Monday, 14 November 2016

ALEKSANDER (SASHA) TSHEMERISKI

ALEKSANDER (SASHA) TSHEMERISKI (1880-1942)
            (He also called himself Shloyme and Solomon.)  He was born in Bar, Podolia, Ukraine.  He early on joined the socialist movement and studied political economy.  In the late 1890s he departed for Minsk where he worked as a photographer and at the same time helped to reestablish the Bund’s organization after the great arrests of 1898.  He was himself soon arrested, thrown in prison in Moscow, and after being freed he returned to Minsk a follower of Zubatov’s plan—Zubatov was the leader of the Tsarist secret police (Okhrana) in Moscow, and his plan (the “Zubatovshchina”) consisted of laborers limiting themselves solely to purely economic organization and a refusal to engage in political fights.  In the summer of 1901 he was a cofounder in Minsk of the Independent Jewish Labor Party which held as its goal diverting Jewish labor from its revolutionary political struggle for the prize of receiving support from the authorities in the purely economic realm.  In 1902 he came to Vilna to found an organization for his Independent party, but he had no success there.  In July 1903 the Independent party was thoroughly dissolved.  He then departed and made his way through the villages of Byelorussia on his own to carry out campaigning among the peasants.  A short time later, he returned to enter the Bund, and he was in 1905 a member of the Bund’s committee in Lodz, took part in the building of barricades for the 1905 Revolution in Lodz (he later described the events in Royte bleter [Red leaves] in Minsk, 1919, under the title “In lodzh in 1905” [In Lodz in 1905]).  He was again arrested in 1908 and this time deported to the distant north of Russia.  He returned in 1910 and was a delegate from Lodz to the eighth congress of the Bund in Lemberg and later to the All-Russian Artisans’ Conference in St. Petersburg in 1911.  Several months later he was arrested once again.  All through these years, he was writing in the Bundist press on organizational issues.  During the years of WWI, he traveled from Russia to Vienna, where there was to take place (and did not actually take place) the eighth conference of the Bund, and he moved on to Geneva, before returning to Russia for illegal work, was arrested again, and then freed by the Revolution in 1917.  He then served as a member of the Bundist central committee in Ekaterinoslav and Kiev and contributed to Kiev’s Folkstsaytung (People’s newspaper).  After the Bolshevik uprising, Tshemeriski was among the founders of the “Kom. farband” (Com[munist] union), and then of the “Kombund” ([Jewish] Communist Labor Bund), and shortly thereafter he joined the Communist Party.  In the 1920s, he was secretary in Moscow of the central bureau of the Idsektsye (Jewish section) with the central committee of the Russian Communist Party (Bolsheviks), a close contributor to Emes (Truth) in Moscow, an important leader in the field of organizing and industrializing the Jews of Soviet Russia.  His books include: Di alfarbandishe komunistishe partey (bolshevikes) un di idishe masn (The All-Russian Communist Party, Bolsheviks, and the Jewish masses) (Moscow: Shul un bukh, 1926), 111 pp.; Tsionistishe trayberayen, artiklen-zamlung (Zionist drivers, collection of articles), an anthology of articles concerned with Zionism, written 1925-1926) (Moscow: Shul un bukh, 1926), 78 pp.; Af shtoltsn, vegn poyaley-tsyon (On stilts, concerning Labor Zionism) (Moscow: Shul un bukh, 1928), 76 pp.  He was arrested around 1930 in Moscow, charged with having been a member of Zubatov’s group, and sentenced to death, but taking into consideration his subsequent service to Communism, they superseded the death sentence with a life sentence in prison.  He was sent to Kazakhstan, though he later lived in Yaroslavl.  Once again arrested in July 1941 he was sent to a camp in the Russian north.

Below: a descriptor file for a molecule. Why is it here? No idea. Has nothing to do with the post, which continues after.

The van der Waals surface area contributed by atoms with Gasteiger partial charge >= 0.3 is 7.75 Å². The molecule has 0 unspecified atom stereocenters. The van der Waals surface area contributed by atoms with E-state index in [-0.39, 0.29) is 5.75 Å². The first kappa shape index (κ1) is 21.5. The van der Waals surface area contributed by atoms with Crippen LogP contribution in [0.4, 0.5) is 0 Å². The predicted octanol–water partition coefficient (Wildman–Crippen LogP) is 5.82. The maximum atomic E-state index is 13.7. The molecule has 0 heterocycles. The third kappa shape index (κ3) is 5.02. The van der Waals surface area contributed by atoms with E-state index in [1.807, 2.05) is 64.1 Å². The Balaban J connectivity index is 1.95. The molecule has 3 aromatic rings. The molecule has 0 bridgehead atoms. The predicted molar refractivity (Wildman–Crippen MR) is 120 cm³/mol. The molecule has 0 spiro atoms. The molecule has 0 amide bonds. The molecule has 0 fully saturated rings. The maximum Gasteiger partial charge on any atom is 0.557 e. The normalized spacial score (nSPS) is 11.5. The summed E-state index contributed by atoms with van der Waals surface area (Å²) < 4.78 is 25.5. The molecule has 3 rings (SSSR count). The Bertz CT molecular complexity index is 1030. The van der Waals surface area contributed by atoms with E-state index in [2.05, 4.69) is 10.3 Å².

Sources: Zalmen Reyzen, Leksikon, vol. 1; Sh. (S.) Agurski, Der yidisher arbeter in der komunistisher bavegung, 1917-1921 (The Jewish worker in the Communist movement, 1917–1921) (Minsk, 1925), pp. 85, 183; Agurski, Di yidishe komisaryatn un di yidishe komunistishe sektsyes, 1918-1921 (The Jewish Commissariats and the Jewish Communist Sections, 1918–1921) (Minsk, 1928), p. 381; N. A. Bukhbinder, Di geshikhte fun der yidisher arbeter-bavegung in rusland, loyt nit-gedrukte arkhiṿ-materyaln (The history of the Jewish labor movement in Russia, according to unpublished archival materials) (Vilna, 1931), see index; John Mill, Pyonern un boyer (Pioneers and builders) vol. 2 (New York, 1949), pp. 235, 263; F. Kurski, Gezamlte shriftn (Collected works) (New York, 1952), pp. 386-87; Kh. Sh. Kazdan, Fun kheyder un shkoles biz tsisho (From religious and secular primary schools to Tsisho) (Mexico City, 1956), pp. 164-65; Kazdan, in Di geshikhte fun bund (The history of the Bund), vol. 1 (New York, 1960), pp. 190, 198.

[Additional information from: Chaim Beider, Leksikon fun yidishe shrayber in ratn-farband (Biographical dictionary of Yiddish writers in the Soviet Union), ed. Boris Sandler and Gennady Estraikh (New York: Congress for Jewish Culture, Inc., 2011), pp. 167-68.]


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